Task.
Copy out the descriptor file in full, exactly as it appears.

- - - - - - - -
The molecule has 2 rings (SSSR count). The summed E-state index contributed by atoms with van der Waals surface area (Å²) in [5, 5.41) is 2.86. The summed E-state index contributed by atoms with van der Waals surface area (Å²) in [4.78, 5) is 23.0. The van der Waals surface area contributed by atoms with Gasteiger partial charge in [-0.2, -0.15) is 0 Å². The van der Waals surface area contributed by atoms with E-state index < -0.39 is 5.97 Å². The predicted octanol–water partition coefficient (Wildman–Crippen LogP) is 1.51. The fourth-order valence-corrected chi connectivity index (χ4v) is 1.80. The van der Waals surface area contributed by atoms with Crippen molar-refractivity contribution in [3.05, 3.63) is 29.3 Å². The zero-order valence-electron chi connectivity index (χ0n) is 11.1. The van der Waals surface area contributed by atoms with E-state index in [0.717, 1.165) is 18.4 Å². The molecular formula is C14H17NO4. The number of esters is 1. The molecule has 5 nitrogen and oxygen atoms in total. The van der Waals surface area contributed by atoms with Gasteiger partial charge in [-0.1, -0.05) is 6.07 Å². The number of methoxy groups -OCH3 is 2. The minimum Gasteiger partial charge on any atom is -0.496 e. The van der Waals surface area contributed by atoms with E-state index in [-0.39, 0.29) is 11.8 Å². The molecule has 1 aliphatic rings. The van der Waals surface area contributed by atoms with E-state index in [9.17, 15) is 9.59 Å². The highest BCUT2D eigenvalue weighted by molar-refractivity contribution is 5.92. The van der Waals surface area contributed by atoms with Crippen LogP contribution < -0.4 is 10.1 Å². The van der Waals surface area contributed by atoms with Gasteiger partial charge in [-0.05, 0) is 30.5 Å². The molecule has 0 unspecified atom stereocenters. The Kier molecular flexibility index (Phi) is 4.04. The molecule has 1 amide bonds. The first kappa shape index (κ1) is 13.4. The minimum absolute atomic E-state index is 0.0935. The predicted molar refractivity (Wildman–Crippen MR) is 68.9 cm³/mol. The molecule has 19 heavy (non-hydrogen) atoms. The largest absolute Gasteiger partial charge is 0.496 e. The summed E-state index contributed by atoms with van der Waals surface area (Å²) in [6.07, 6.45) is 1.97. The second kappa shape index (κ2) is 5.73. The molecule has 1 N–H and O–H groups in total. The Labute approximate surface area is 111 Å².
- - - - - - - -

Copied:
The molecule has 2 rings (SSSR count). The summed E-state index contributed by atoms with van der Waals surface area (Å²) in [5, 5.41) is 2.86. The summed E-state index contributed by atoms with van der Waals surface area (Å²) in [4.78, 5) is 23.0. The van der Waals surface area contributed by atoms with Gasteiger partial charge in [-0.2, -0.15) is 0 Å². The van der Waals surface area contributed by atoms with E-state index < -0.39 is 5.97 Å². The predicted octanol–water partition coefficient (Wildman–Crippen LogP) is 1.51. The fourth-order valence-corrected chi connectivity index (χ4v) is 1.80. The van der Waals surface area contributed by atoms with Crippen molar-refractivity contribution in [3.05, 3.63) is 29.3 Å². The zero-order valence-electron chi connectivity index (χ0n) is 11.1. The van der Waals surface area contributed by atoms with E-state index in [0.717, 1.165) is 18.4 Å². The molecular formula is C14H17NO4. The number of esters is 1. The molecule has 5 nitrogen and oxygen atoms in total. The van der Waals surface area contributed by atoms with Gasteiger partial charge in [-0.1, -0.05) is 6.07 Å². The number of methoxy groups -OCH3 is 2. The minimum Gasteiger partial charge on any atom is -0.496 e. The van der Waals surface area contributed by atoms with E-state index in [-0.39, 0.29) is 11.8 Å². The molecule has 1 aliphatic rings. The van der Waals surface area contributed by atoms with E-state index in [9.17, 15) is 9.59 Å². The highest BCUT2D eigenvalue weighted by molar-refractivity contribution is 5.92. The van der Waals surface area contributed by atoms with Crippen LogP contribution < -0.4 is 10.1 Å². The van der Waals surface area contributed by atoms with Gasteiger partial charge in [-0.05, 0) is 30.5 Å². The molecule has 0 unspecified atom stereocenters. The Kier molecular flexibility index (Phi) is 4.04. The molecule has 1 amide bonds. The first kappa shape index (κ1) is 13.4. The minimum absolute atomic E-state index is 0.0935. The predicted molar refractivity (Wildman–Crippen MR) is 68.9 cm³/mol. The molecule has 19 heavy (non-hydrogen) atoms. The largest absolute Gasteiger partial charge is 0.496 e. The summed E-state index contributed by atoms with van der Waals surface area (Å²) in [6.07, 6.45) is 1.97. The second kappa shape index (κ2) is 5.73. The molecule has 1 N–H and O–H groups in total. The Labute approximate surface area is 111 Å².